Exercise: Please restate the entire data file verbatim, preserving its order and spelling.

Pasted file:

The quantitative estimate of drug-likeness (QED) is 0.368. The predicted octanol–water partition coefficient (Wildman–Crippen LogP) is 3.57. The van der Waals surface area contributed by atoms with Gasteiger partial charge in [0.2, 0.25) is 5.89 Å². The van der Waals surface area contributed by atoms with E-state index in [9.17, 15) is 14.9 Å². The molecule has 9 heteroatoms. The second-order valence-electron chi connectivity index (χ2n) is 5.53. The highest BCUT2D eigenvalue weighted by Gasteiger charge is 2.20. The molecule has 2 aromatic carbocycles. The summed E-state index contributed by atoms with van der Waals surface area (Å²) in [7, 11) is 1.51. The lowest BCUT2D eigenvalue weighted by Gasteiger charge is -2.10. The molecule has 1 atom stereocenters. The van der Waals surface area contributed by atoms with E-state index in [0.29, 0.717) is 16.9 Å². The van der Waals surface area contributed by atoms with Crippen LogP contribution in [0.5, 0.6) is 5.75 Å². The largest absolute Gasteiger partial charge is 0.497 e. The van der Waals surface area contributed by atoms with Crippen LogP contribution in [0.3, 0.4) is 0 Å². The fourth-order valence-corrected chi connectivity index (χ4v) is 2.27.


The quantitative estimate of drug-likeness (QED) is 0.368. The predicted octanol–water partition coefficient (Wildman–Crippen LogP) is 3.57. The van der Waals surface area contributed by atoms with Gasteiger partial charge in [0.2, 0.25) is 5.89 Å². The van der Waals surface area contributed by atoms with E-state index in [9.17, 15) is 14.9 Å². The molecule has 9 heteroatoms. The second-order valence-electron chi connectivity index (χ2n) is 5.53. The highest BCUT2D eigenvalue weighted by Gasteiger charge is 2.20. The molecule has 2 aromatic carbocycles. The summed E-state index contributed by atoms with van der Waals surface area (Å²) in [7, 11) is 1.51. The lowest BCUT2D eigenvalue weighted by Gasteiger charge is -2.10. The molecule has 1 atom stereocenters. The van der Waals surface area contributed by atoms with E-state index in [0.29, 0.717) is 16.9 Å². The van der Waals surface area contributed by atoms with Crippen LogP contribution in [0.5, 0.6) is 5.75 Å². The largest absolute Gasteiger partial charge is 0.497 e. The van der Waals surface area contributed by atoms with Crippen LogP contribution in [0.3, 0.4) is 0 Å². The fourth-order valence-corrected chi connectivity index (χ4v) is 2.27.